When the Movies You Loved as a Kid Don’t Hold Up
Shedding film nostalgia
When you're 9 years old, there are few things that earn you any modicum of adolescent street credibility: definitively knowing where babies come from, scream-whispering a bad word you heard your sister call your mom, and of course, getting to watch grownup movies. While most kids are gently dangled into the PG-13 section of the pool first, my parents had no problem throwing their prepubescent children right into the deep end when Se7en, the Brad Pitt/Morgan Freeman thriller about a murderer with a penchant for righteousness, began running on basic cable. Too young to develop a hot take on the derivativeness of David Fincher's gratuitous use of tracking shots, I instead began watching Se7en regularly, reveling in my ability to lord my relative maturity over my friends as I explained for the last time, Eric, it's centered around the seven deadly sins.
Se7en was forgotten shortly after, traded in for Jerry Maguire's lessons on how to fornicate against an Ikea bookcase. While Se7en had already been elevated to perfect film status in my then-developing brain, it wasn't until almost two decades later that I happened to catch the movie again when it was streaming on HBO. Old enough to now call malarkey on Fincher's heavy-handed directing, it was quickly becoming apparent that Se7en was no longer the movie I idolized when I was young. But it was the film's penultimate scene, when Pitt finds out his wife was one of the final murder victims, that my innocence was officially lost. A scene that used to render me inconsolable now had me convulsing with laughter as an unnecessarily frosty-haired Pitt dolefully wailed "What's in the box?" at Kevin Spacey, stretching out each vowel for seconds at a time.
Faster than you can say "Wait, the number seven doesn't even look like the letter V," my sinful film boner was extinguished, rose-colored glasses removed. Sure, the movie still had its merits, I suppose, but it was off my shelf, anachronistic with the seemingly measured acting I'd come to prefer. (I watched Jackass next.) Se7en may have been the first movie this happened with, but it certainly wouldn't be the last. Tom Hanks' inextinguishable optimism in Forrest Gump no longer felt inspirational so much as it did cloying. The Usual Suspects and The Sixth Sense both had re-viewable enough plots, but given their large third-act twists, subsequent views were truly devoid of any fresh enthusiasm on my end. I've yet to forgive goth classmates for robbing me of my adoration of Keanu Reeves in his Matrix trench coat, just as I haven't forgiven myself for not realizing sooner that Fight Club may as well have been named Toxic Masculinity and it wouldn't have made a shred of difference.
Which movies don't hold up can be a fun dinner-party game, but trying to pinpoint why they didn't grow with us is a losing battle. While sitcom television used to hew to the tenet of making as few references as possible to pop culture, current events, and technology, lest a program feel dated were it to make it to syndication, by nature, movies are static – designed to capture a specific moment in time both in entertainment history, but also our own. Jodie Foster's portrayal in Nell may be reductive by 2016 standards, but it's a reminder of how I learned not to be a schoolyard bully. The big, fat Greeks have gone home to roost, but 14 years later my father and I still get too large a chuckle out of suggesting friends and family looking for advice of any stripe "just put Windex on it."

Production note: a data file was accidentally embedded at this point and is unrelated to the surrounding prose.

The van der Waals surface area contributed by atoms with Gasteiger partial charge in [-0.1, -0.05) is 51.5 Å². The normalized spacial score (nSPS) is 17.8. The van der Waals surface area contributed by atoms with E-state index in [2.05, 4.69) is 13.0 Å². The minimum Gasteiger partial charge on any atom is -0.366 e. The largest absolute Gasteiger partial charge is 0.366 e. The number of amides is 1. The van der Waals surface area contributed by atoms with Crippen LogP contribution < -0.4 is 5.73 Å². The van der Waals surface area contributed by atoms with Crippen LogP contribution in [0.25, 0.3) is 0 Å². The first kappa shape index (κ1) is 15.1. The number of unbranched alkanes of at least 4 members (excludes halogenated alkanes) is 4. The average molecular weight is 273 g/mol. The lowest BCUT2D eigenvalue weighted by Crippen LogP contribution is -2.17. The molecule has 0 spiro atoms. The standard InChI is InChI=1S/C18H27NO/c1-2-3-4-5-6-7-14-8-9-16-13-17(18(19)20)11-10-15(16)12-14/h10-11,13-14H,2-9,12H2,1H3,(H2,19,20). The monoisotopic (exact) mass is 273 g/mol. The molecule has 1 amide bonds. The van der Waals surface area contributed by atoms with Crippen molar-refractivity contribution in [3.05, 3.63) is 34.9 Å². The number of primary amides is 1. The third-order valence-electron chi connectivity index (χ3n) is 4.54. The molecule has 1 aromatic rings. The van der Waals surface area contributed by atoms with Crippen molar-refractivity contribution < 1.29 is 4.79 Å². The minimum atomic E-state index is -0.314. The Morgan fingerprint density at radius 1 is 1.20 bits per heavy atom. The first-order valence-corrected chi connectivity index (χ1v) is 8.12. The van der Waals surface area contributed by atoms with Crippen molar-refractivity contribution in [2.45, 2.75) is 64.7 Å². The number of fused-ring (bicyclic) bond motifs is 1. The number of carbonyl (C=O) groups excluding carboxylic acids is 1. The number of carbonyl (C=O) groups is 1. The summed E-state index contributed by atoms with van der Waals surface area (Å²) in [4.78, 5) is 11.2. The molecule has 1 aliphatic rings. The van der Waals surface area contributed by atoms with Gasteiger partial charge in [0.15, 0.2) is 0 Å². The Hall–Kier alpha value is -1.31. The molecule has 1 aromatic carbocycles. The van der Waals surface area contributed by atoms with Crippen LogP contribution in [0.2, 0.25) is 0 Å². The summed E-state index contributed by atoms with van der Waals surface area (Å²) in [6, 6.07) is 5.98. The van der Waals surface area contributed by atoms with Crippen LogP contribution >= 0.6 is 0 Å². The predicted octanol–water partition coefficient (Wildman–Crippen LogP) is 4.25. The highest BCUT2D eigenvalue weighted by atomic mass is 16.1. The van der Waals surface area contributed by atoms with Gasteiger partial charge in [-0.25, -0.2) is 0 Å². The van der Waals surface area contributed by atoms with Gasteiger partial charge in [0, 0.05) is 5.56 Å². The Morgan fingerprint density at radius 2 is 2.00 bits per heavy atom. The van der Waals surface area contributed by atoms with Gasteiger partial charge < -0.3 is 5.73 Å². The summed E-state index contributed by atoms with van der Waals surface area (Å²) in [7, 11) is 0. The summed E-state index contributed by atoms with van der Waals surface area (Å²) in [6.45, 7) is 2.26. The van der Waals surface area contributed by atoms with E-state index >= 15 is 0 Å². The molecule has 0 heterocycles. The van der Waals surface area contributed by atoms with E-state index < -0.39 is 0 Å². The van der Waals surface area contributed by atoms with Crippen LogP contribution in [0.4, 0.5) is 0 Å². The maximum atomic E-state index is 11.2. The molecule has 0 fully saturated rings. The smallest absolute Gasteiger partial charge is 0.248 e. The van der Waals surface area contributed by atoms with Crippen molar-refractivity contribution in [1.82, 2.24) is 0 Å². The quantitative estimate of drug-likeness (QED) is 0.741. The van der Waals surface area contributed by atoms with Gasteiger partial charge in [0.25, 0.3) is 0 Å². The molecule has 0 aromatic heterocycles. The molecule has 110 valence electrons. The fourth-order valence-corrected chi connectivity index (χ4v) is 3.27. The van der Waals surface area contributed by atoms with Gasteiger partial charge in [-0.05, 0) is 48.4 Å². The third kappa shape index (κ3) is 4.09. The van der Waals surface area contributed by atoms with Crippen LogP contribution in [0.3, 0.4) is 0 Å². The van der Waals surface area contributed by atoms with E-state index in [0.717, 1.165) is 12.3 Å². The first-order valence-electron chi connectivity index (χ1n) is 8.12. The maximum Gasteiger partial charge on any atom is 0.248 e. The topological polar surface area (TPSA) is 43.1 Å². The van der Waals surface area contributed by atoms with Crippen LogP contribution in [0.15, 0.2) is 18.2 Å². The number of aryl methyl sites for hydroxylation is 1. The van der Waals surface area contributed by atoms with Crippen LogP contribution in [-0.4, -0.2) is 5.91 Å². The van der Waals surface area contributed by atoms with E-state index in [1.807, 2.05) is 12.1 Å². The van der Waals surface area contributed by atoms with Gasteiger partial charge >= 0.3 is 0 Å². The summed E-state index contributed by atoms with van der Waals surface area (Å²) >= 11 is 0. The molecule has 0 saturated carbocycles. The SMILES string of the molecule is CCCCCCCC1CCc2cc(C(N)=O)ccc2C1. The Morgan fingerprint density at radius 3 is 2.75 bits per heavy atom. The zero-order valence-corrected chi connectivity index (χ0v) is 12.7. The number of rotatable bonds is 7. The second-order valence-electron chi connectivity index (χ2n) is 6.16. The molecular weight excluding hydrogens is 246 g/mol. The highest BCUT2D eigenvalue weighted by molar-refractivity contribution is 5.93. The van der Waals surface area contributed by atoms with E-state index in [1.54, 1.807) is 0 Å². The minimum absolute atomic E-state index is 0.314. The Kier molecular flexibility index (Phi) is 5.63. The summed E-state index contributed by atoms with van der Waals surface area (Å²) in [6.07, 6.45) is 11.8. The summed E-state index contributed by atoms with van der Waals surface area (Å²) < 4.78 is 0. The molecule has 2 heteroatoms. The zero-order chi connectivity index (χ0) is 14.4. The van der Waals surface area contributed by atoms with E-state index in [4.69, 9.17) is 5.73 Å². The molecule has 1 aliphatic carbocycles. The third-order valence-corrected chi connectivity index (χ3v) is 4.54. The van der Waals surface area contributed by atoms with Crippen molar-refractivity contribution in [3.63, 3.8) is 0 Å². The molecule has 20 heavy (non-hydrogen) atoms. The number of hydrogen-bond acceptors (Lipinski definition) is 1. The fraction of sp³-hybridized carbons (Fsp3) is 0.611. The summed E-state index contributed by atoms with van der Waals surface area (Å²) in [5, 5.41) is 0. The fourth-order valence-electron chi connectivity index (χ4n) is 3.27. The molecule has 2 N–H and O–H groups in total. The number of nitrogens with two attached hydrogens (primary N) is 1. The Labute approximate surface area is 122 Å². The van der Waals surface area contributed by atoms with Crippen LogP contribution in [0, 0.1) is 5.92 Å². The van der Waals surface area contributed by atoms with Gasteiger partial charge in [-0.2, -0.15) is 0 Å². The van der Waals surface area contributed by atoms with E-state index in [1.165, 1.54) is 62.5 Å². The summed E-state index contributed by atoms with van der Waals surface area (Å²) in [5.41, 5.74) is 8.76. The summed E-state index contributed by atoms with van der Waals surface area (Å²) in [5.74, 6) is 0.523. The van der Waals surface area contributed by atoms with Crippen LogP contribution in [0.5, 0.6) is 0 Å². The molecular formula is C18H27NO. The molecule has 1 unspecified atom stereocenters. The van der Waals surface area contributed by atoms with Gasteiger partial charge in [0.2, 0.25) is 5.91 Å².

While watching an old standby that no longer fits your needs can be briefly cringeworthy, it's nothing compared to the delightful schadenfreude of watching movies you refused to get into fall from grace – looking at your entire oeuvre in particular, Mike Myers. But it's the movies that subjectively got under our skin yet fail to hold up; those are the ones that hurt. An unabashed annual celebration of Rex Manning Day wasn't enough for me to explain to my 18-year-old cousin who's never had to step foot into a music store, or, likely, hold a record, why Empire Records is one of the most underrated teen movies of all time. A few years prior, an afternoon basic cable viewing of The Bodyguard was teetering on the precipice of just barely holding up. That is, until E! blasted ad upon ad for Whitney and Bobby: E! True Hollywood Story at each break, delivering a sobering reminder that even if the movie sustained, the character at its core had already irreversibly altered how we viewed her in life and on film.
But your life vis-à-vis viewing habits needn't be a sentient BuzzFeed listicle, running on a steady diet of manufactured nostalgia and a yearning for the days of the laser disc. Acknowledge your outdated faves, even if you can't in good conscience rep them sans mockery; let go of the ones you've outgrown. Embrace your problematic faves – for me, it's overlooking step-cest in Clueless because of Paul Rudd's eyes and substituting every item of my deli meal like I, too, am a pre-orgasm Meg Ryan. Nostalgia can be a powerful drug, but its antidote isn't finding films with more object permanence; it's knowing when to let that Austin Powers Condom Boxed Set finally go.